personal

it’s okay if you’re not okay.

This is supposed to be a blog about my trips to Disney World — at least, mostly. In a bigger sense, this is a blog about starting over, about trying to find happiness after many months of not having any. My expensive, ridiculous hobby is a big part of that journey, but the rest of it is stuff that only I can do, and that’s what I want to talk about today.

Sometimes, before things get better, they suck. Sometimes they get better for a minute and then they suck again and then they get good. Right now, I’m in the middle of a whole lot of suck.

I’ve been in a weird, uncomfortable place lately — and by lately, I mean for the past year. I feel like I’m very often drowning, except I’m drowning in a life jacket. I feel like I’m going to hit the bottom even though there’s no way I should be. There is so much good in my life. My husband is my perfect match, I have two cats I adore, my job is so fun it doesn’t feel like work, I live in a nice house in a nice neighborhood and even though I feel like I should be publishing books and running my own feminist media corporation right now, I’m doing okay. Our bills are paid every month. I have a family who loves me, and a mom I am so close with we text all day, every day. Aside from a 70 inch TV and a big house with an outdoor fireplace, we want for nothing. I’m probably right around where I should be for 27.

Those big things aren’t the problem. It’s the little things, and there are hundreds of them, and they probably wouldn’t bother me at all if my brain chemistry wasn’t so screwed up. But it is, and I have to figure out how to deal with it, and lately, that’s felt out of reach.

Last year was hard on me, and I think it was because I built my wedding up in my head to be The Most Important And Beautiful Day Of My Entire Life, and how can anything real ever live up to a title like that? Instead, it was A Nice Day In My Life That Also Came With Stress And Disappointment. There were no speeches or toasts given by our friends like we imagined there would be. Almost everyone who attended the wedding saw me in my wedding dress before the ceremony because our photographers forgot to change their watches to Georgia time, and that’s a moment I can never get back. The photos I have from the day are very disappointing, and none of these things are things I can go back and fix.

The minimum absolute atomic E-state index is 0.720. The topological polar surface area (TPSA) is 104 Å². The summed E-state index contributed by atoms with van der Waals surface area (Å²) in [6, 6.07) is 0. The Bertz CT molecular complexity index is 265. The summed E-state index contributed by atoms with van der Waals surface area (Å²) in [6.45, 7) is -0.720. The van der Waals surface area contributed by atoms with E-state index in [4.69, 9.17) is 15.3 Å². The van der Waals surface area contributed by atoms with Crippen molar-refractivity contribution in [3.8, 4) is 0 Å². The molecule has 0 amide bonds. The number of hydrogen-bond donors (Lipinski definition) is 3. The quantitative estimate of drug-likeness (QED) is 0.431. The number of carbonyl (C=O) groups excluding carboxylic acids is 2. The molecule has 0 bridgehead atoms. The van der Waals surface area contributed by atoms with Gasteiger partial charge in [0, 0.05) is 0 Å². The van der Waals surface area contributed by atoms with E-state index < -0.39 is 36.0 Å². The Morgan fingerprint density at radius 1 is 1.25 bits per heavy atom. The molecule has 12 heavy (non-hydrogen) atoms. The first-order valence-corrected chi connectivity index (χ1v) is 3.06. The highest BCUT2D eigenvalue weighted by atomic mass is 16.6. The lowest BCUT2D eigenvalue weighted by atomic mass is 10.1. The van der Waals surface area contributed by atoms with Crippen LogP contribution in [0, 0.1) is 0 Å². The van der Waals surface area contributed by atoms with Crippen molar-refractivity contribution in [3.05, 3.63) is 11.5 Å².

And every time I cry about it now, six months later, Blake kisses me on the cheek and says, “I wouldn’t change anything about that day, because that was the day I married my best friend.” He never tells me to quit bitching about it, even though I know he wants to. He never tells me I’m complaining about nothing, even though I obviously am.

And there are so many wonderful things about that day, and maybe, when I’m not stuck in the land of suck, I’ll be able to see them and remember them above the things that weren’t wonderful. And there were positives. The day was a huge reminder of how much my parents love me. My bridal shower was beautiful beyond all comprehension; my mom, Jessie, and Jacie pulled it off flawlessly and it will forever be one of my favorite memories. My hair and makeup were perfect, the orchestra was beautiful, the ride in the car from the wedding to the hotel afterwards with Blake is something I’ll never, ever forget. My friends Heather and Alisha scrambled to make me a new cake topper just an hour before the ceremony when we realized I’d forgotten mine at home.

I’ve never been able to stop wearing my heart on my sleeve. I don’t keep my emotions or thoughts in; I tell everyone what I’m thinking, and maybe that’s why I grew up to be a writer. So if you’ve gotten this deep into this post and you’re wondering why I’m still complaining, that’s probably it. I don’t know how to deal with my emotions in any other way.

I’ve struggled with depression since I was a teenager and maybe even before, and lately, it’s been worse than ever. Over the summer, I injured my back and a few months later found out that it’s sciatica. It makes my legs hurt and my back hurt and it’s painful to walk and exercise. I’m going to physical therapy once a week, hopeful to fix the problem so I can start exercising again, but for now, I’m just doing my daily stretches and mostly staying off my feet.